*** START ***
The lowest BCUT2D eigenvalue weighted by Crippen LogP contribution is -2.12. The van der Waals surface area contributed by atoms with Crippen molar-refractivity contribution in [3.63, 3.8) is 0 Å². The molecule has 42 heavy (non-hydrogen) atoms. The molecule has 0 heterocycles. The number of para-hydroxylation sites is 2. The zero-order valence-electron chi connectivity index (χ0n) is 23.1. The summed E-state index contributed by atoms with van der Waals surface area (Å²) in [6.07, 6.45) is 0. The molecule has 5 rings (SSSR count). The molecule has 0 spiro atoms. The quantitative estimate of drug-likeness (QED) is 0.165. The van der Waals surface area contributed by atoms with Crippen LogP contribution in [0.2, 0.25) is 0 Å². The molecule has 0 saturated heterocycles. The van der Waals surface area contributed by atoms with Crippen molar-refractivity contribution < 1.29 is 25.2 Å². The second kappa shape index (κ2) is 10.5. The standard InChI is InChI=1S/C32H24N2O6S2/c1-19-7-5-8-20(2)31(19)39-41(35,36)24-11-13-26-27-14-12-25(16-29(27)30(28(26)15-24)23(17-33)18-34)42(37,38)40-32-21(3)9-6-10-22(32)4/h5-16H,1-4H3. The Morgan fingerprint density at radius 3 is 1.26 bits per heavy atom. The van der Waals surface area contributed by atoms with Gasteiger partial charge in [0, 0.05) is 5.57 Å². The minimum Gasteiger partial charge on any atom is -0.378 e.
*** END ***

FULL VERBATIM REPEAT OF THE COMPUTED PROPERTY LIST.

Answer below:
The lowest BCUT2D eigenvalue weighted by Crippen LogP contribution is -2.12. The van der Waals surface area contributed by atoms with Crippen molar-refractivity contribution in [3.63, 3.8) is 0 Å². The molecule has 42 heavy (non-hydrogen) atoms. The molecule has 0 heterocycles. The number of para-hydroxylation sites is 2. The zero-order valence-electron chi connectivity index (χ0n) is 23.1. The summed E-state index contributed by atoms with van der Waals surface area (Å²) in [6.07, 6.45) is 0. The molecule has 5 rings (SSSR count). The molecule has 0 spiro atoms. The quantitative estimate of drug-likeness (QED) is 0.165. The van der Waals surface area contributed by atoms with Crippen LogP contribution in [0.2, 0.25) is 0 Å². The molecule has 0 saturated heterocycles. The van der Waals surface area contributed by atoms with Crippen molar-refractivity contribution < 1.29 is 25.2 Å². The second kappa shape index (κ2) is 10.5. The standard InChI is InChI=1S/C32H24N2O6S2/c1-19-7-5-8-20(2)31(19)39-41(35,36)24-11-13-26-27-14-12-25(16-29(27)30(28(26)15-24)23(17-33)18-34)42(37,38)40-32-21(3)9-6-10-22(32)4/h5-16H,1-4H3. The Morgan fingerprint density at radius 3 is 1.26 bits per heavy atom. The van der Waals surface area contributed by atoms with Gasteiger partial charge in [0, 0.05) is 5.57 Å². The minimum Gasteiger partial charge on any atom is -0.378 e.